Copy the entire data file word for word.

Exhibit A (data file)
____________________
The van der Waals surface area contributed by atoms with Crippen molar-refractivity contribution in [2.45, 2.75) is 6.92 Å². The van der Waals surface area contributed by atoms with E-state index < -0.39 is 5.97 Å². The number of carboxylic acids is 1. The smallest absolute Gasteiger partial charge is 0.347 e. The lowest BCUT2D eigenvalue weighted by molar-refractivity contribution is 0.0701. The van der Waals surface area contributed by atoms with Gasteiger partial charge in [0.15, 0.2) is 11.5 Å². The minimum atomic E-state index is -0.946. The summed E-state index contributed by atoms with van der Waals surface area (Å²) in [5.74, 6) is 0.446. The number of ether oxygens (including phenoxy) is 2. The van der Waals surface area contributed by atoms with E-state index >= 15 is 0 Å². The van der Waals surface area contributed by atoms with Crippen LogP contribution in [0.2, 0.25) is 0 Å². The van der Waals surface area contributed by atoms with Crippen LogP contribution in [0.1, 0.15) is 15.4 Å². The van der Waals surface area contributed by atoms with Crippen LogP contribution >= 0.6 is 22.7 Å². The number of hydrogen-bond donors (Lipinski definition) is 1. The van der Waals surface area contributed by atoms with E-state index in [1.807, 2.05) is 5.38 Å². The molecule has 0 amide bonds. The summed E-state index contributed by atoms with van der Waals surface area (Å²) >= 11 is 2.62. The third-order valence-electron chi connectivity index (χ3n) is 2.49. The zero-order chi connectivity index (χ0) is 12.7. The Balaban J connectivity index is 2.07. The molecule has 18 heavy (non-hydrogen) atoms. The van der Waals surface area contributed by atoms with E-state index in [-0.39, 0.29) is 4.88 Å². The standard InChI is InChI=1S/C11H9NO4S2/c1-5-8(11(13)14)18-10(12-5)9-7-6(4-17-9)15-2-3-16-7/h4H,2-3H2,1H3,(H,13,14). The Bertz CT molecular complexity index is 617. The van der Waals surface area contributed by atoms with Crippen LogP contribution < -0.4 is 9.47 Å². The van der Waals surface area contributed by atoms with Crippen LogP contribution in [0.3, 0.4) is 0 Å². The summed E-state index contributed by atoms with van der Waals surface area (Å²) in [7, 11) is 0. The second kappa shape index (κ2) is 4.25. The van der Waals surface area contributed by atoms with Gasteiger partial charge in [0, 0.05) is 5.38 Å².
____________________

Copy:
The van der Waals surface area contributed by atoms with Crippen molar-refractivity contribution in [2.45, 2.75) is 6.92 Å². The van der Waals surface area contributed by atoms with E-state index < -0.39 is 5.97 Å². The number of carboxylic acids is 1. The smallest absolute Gasteiger partial charge is 0.347 e. The lowest BCUT2D eigenvalue weighted by molar-refractivity contribution is 0.0701. The van der Waals surface area contributed by atoms with Gasteiger partial charge in [0.15, 0.2) is 11.5 Å². The minimum atomic E-state index is -0.946. The summed E-state index contributed by atoms with van der Waals surface area (Å²) in [5.74, 6) is 0.446. The number of ether oxygens (including phenoxy) is 2. The van der Waals surface area contributed by atoms with E-state index >= 15 is 0 Å². The van der Waals surface area contributed by atoms with Crippen LogP contribution in [0.2, 0.25) is 0 Å². The van der Waals surface area contributed by atoms with Crippen LogP contribution in [0.1, 0.15) is 15.4 Å². The van der Waals surface area contributed by atoms with Crippen LogP contribution >= 0.6 is 22.7 Å². The number of hydrogen-bond donors (Lipinski definition) is 1. The van der Waals surface area contributed by atoms with E-state index in [1.807, 2.05) is 5.38 Å². The molecule has 0 amide bonds. The summed E-state index contributed by atoms with van der Waals surface area (Å²) >= 11 is 2.62. The third-order valence-electron chi connectivity index (χ3n) is 2.49. The zero-order chi connectivity index (χ0) is 12.7. The Balaban J connectivity index is 2.07. The molecule has 18 heavy (non-hydrogen) atoms. The van der Waals surface area contributed by atoms with E-state index in [-0.39, 0.29) is 4.88 Å². The standard InChI is InChI=1S/C11H9NO4S2/c1-5-8(11(13)14)18-10(12-5)9-7-6(4-17-9)15-2-3-16-7/h4H,2-3H2,1H3,(H,13,14). The Bertz CT molecular complexity index is 617. The van der Waals surface area contributed by atoms with Crippen LogP contribution < -0.4 is 9.47 Å². The van der Waals surface area contributed by atoms with Crippen LogP contribution in [0.3, 0.4) is 0 Å². The summed E-state index contributed by atoms with van der Waals surface area (Å²) in [7, 11) is 0. The second kappa shape index (κ2) is 4.25. The van der Waals surface area contributed by atoms with Gasteiger partial charge in [0, 0.05) is 5.38 Å².